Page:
This morning I decided to update to Oneric Ocelot, Ubuntu's newest version. Actually, everything went smooth and I was a happy man. Untill Chrome timed out on me. And XMPP services went down. And nagstamon gave me a sad smiley face. And IRC all but got to a halt. My Wifi was failing. Failing so bad that, in effect, it was non-existent.
A quick search learned me that I was not at all the only one. This is good and bad. Good because when a lot of people are encountering the same kind of problems, solutions tend to be in reach. It was also bad however, because there seem to be a set of different causes for the same symptom: no wifi. As the fragmentation of problems and solutions became clear I decided to blog about this, hoping to unite the problems and their causes in one place. If your wifi is not working I hope this will be of assistance in shortening your search.
As always when we're changing internals of our system, think, think, think and backup. I am not an expert, I am summarizing other experts possible solutions. I am not responsible for you breaking your system.
Possibility 1: a broadcom network controller
The link below is no longer working, I can only hope the issues with this particular driver are solved.
You have a broadcom network controller. To find out if this is the case, execute the following command:
lspci | grep Network
If the line with Network controller mentions broadcom, the solution probably lies in that direction. It seems that, although there are broadcom drivers installed, Ubuntu still wants to use its default drivers. It may also be that you don't have the broadcom drivers installed. Broadcom offers the solution here.
Possibility 2: An 802.11n incompatible driver (iwl4965)
It seems there are people who are using a driver which has issues with the 11n part of wifi. I don't really know what would cause this, but as a lot of people are reporting success with this I want it mentioned. To find out if it is likely you're bothered by this issue execute:
lsmod | grep iwl
If you see iwl4965 popping up in the result, you might have use for the next paragraph.
You can instruct the driver to ignore 11n as follows: Create /etc/modprobe.d/disable_11n.conf (handy for future reference) and then add the following:
options iwl4965 11n_disable=1
This issue is already reported as a bug and it seems that it is taken seriously.
Possibility 3: IPv6 issues
Again, I don't know whats causing this, I don't even to know how to check for the likelyness of this affecting you, but this too seemed to be a wide-spread issue. Apparently there are people who have a driver that handles IPv6 poorly, the solution to a faster wifi connection is in this case quite simple, disable IPv6. Basically the article I linked to says: add the following to /etc/sysctl.conf:
net.ipv6.conf.all.disable_ipv6 = 1 net.ipv6.conf.default.disable_ipv6 = 1 net.ipv6.conf.lo.disable_ipv6 = 1
After a reboot your system should be as it used to be.
Possibility 4: Broken encryption (ath9k)
The next option is a strange one. Apparently there is a driver which doesn't go well with hardware encryption anymore. Check with lsmod and grep to see if this is a driver you have, if so create /etc/modprobe.d/disable-hardware-enc.conf and add the following to it:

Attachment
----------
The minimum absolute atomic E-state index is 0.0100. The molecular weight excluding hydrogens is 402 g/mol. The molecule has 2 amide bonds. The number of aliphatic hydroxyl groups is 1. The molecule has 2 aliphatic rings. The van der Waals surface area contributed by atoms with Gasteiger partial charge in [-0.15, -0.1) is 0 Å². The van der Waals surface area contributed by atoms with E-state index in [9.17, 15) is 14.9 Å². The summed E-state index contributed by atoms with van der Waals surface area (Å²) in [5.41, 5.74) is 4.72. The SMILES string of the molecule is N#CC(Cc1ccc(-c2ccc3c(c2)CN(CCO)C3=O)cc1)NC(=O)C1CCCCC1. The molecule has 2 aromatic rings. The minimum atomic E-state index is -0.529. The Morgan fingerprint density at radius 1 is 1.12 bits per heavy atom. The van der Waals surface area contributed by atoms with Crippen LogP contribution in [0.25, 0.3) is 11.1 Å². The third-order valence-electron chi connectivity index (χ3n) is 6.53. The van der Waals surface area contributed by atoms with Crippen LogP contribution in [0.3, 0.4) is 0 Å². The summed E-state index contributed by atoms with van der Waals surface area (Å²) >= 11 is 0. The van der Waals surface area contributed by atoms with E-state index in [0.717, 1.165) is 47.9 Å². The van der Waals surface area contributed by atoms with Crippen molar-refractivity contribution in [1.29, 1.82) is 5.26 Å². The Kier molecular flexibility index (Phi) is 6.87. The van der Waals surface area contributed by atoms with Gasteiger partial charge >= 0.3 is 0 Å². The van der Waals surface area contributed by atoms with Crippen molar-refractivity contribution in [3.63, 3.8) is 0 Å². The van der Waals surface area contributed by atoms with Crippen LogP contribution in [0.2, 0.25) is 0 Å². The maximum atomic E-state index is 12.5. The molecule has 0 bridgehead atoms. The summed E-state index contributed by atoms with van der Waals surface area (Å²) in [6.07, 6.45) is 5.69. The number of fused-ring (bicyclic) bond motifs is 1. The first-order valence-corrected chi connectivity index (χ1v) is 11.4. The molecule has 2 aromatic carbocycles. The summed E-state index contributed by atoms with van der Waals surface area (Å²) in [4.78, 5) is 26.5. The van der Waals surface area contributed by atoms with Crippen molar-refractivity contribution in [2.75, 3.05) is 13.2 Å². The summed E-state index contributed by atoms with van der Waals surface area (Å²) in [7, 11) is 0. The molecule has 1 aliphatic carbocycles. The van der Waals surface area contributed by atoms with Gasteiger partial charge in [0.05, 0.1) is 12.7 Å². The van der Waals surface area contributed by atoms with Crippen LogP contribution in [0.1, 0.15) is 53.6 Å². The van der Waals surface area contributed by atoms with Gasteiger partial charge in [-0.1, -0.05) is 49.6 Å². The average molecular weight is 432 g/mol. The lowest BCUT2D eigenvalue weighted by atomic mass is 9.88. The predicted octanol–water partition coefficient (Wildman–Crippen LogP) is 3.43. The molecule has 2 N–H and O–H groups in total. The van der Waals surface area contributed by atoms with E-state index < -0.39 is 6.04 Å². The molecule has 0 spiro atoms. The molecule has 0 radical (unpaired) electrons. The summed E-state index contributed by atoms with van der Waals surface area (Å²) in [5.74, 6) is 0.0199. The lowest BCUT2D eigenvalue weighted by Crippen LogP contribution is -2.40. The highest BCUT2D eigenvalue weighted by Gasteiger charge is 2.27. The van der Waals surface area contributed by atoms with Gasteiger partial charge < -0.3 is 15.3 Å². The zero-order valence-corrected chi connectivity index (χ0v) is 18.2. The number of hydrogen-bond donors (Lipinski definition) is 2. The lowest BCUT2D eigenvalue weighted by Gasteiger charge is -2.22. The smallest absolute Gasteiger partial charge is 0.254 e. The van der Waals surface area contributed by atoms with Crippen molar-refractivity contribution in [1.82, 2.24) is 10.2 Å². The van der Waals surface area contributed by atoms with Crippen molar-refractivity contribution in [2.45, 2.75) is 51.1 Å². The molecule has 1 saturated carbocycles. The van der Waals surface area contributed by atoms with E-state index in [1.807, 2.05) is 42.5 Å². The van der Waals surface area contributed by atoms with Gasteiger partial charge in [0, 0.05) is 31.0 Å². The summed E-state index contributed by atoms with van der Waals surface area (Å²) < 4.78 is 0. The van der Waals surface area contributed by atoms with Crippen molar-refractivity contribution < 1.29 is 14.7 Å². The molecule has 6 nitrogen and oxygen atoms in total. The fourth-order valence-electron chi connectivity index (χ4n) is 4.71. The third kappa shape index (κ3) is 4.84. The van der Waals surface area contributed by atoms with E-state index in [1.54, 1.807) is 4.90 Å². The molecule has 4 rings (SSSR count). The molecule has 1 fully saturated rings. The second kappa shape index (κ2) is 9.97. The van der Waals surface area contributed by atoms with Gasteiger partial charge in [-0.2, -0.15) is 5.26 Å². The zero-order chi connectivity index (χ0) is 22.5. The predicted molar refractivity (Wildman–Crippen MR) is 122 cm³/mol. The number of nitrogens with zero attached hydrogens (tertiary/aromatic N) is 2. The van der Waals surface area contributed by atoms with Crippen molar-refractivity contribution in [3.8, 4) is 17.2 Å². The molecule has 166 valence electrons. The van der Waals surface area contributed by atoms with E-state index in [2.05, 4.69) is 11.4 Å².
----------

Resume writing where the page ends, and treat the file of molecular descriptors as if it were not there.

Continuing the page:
options ath9k nohwcrypt=1
This tells our driver to use software instead of hardware encryption
Possibility 5: o dear, you're in trouble now
I haven't found any other causes, although 4 is way, way more than enough. I hope this post is of any help to anyone, good luck all of you :)
I checked all the possibilities you explained here, I just let to check the ipv6 problem to the end ... and ... It worked! :)
I did exactly what you wrote (changed /etc/sysctl.conf) and after restarted my pc.
Ps: my network controller is an "Intel Corporation PRO/Wireless 3945ABG [Golan] Network Connection (rev 02)".
Thank you guy!
Good to hear it worked out in the end at least :)
Looks like there is a possibility #5 after all! All of the steps above didn't work for me (Ubuntu 11.10 with an Atheros based USB wifi stick; internet worked fine right after a reboot, but after a period of time, could be an hour or could be a day, the connection froze which in turn would crash the entire system).
Some googling reveiled another option: installing 'wicd' and removing the default network-manager (apt-get install wicd, apt-get purge network-manager). Seemed like a long shot, but ever since I did so a week ago, the system has been running smoothly. :)
Just for the record. I have the same configuration as Derrik. And the same problem, too. Unfortunatelly wicd solution didn`t work for my system. My tp-link usb stick still hangs up randomly. I have to unplug and plug it again to make it work.
The link provided in possibility # 1 is not working.
Thanks, I updated the article. I just hope it isn't working anymore because that particular problem is solved.
@iwok I actually spoke too soon. It definitely makes a difference, because previously the problem would manifest within hours, while it is now a matter of days. But it did return, so I'm still stuck with a broken network connection. A solution #7, anyone? :(
I resemble Possibility #2, yet, none of the above worked. Hopefully, they'll have a solution soon!
Solution #7: iwconfig wlan0 power off (has to be reapplied on boot)
Going strong for two days so far :-)
Never mind that, it still died on its 3rd day. Guess I'm going to need to buy a new network card to get this fixed -_-
i m using 11.10 with windows 7 ... when i use w7 wifi is working but wheni use ubuntu ..wifi searching no connection ..asked for security key...entered it right still not working... tell me hw can i make it possible
@anuj I also facing same problem, just one day ago till the time i didn't change my system-username, everything was working fine...but after then it stopped working. I am not sure is it because just change user name.
please suggest me if any one found answer.